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  1. #1
    Jonah Bron's Avatar
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    Question Fire Event When Thread is Complete

    Hello, world!

    The app I'm working on loads some thumbnails and displays them. I already have it working, but I want to load the thumbnails in a separate thread. After plenty of googling, I figured out how to create a new thread, pass it the information it needs, and run it. The problem is, I don't know how to get the image data back when it's finished. Waiting for it is out of the question, as that would defeat the purpose of the thread :rolleyes: . The best solution I can come up with is to get it to call a method when it's finished that displays the thumbnails. My efforts to Google it were futile.

    Thanks in advance!

  2. #2
    Fubarable's Avatar
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    You will likely need to provide more details. What kind of GUI library are you using? Swing? If so are you using a SwingListener for the background thread? If so, there are ways of detecting when such a beast has finished either by code in its done method or by attaching a property change listener to this thread and listening to its state bound property.

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    Jonah Bron's Avatar
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    Thanks for the reply. The toolkit I'm using is SWT. The GUI is in the main thread, and any computation/logic will be running in the background. For the background thread right now, I'm using a class implementing Runnable with a run() method.

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    Myself I don't use SWT, but I'm guessing that there'd be a way to use a bounded property and a PropertyChangeListener here.

  5. #5
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    Default Can objects be passed between threads?

    Okay, I'll look into PropertyChangeListener. I haven't yet learned about Java Beans; I suppose this is a good opportunity :)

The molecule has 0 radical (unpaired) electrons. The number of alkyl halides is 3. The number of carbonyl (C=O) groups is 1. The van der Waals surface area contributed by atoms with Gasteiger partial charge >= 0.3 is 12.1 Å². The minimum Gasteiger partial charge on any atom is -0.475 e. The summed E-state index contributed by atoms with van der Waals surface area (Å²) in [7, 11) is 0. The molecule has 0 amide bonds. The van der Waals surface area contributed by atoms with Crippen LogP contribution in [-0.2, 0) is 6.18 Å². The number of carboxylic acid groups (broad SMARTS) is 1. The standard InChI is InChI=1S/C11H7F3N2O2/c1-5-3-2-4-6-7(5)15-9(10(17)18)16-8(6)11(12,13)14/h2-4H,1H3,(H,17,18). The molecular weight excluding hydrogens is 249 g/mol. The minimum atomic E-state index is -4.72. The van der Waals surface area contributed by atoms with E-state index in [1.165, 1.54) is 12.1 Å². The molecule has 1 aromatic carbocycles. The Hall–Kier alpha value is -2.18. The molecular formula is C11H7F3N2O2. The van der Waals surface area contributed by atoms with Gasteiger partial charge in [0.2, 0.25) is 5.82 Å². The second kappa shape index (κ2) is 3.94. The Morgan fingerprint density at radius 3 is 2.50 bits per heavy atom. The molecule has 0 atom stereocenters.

Alternatively, is there a way to pass a message from a child thread? I Googled that too, but to no avail.
    Last edited by Jonah Bron; 10-26-2010 at 05:32 AM.

  6. #6
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    Look up the observer design pattern.

    And for more on Beans and bound properties and how to add property change support to your class, please have a look here: JavaBeans: Properties
    Last edited by Fubarable; 10-26-2010 at 03:49 PM.

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    Jonah Bron's Avatar
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    Okay, thanks a lot. The Java Observer interface should do what I need. I'm still surprised that something like this isn't a little more simple.

    Thanks for the help. (if anyone has more, please say it)

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    Okay, I implemented the Observer pattern. The problem is, for some reason the Observer is being run in the child thread, instead of the main thread. I get a "Invalid thread access" exception. Here's the layout:

    Java Code:
    Main class in main thread
    Subject (Observable) in second thread
    Observer

    Main class:
    Java Code:
    PreviewObserver observer = new PreviewObserver();
    observer.setWidget(swt_widget); // this is an array
    
    PreviewSubject subject = new PreviewSubject();
    subject.addObserver(observer);
    
    Thread thread = new Thread(subject);
    thread.start();

    The observer receives the update from the subject, and tries to put the thumbnail into the widget provided through setWidget. That's where I get the error. I modeled after the example on the Wikipedia page.

    How do I get the observer into the main thread, or how do I access the widget from the child thread?
    Last edited by Jonah Bron; 10-26-2010 at 10:58 PM. Reason: Formatting for readability

  9. #9
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    Please check out the 3rd link in my signature links on how to create an SSCCE (or click here: SSCCE), and then I suggest you create one and post it.

    Luck!

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    Jonah Bron's Avatar
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    Okay, here it is. Strange though, this works. I think since the GUI is continuously running, there is some sort of lock on the widgets or something. I'll re-do it with a widget.

    SscceeTest.java:
    Java Code:
    import java.awt.Point;
    
    public class SscceTest
    {
    	public static void main(String args[])
    	{
    		System.out.println("The main class is working in thread: " + Thread.currentThread().getName());
    		
    		Point pt = new Point(1, 1);
    		
    		changePoint(pt);
    	}
    	
    	public static void changePoint(Point pt)
    	{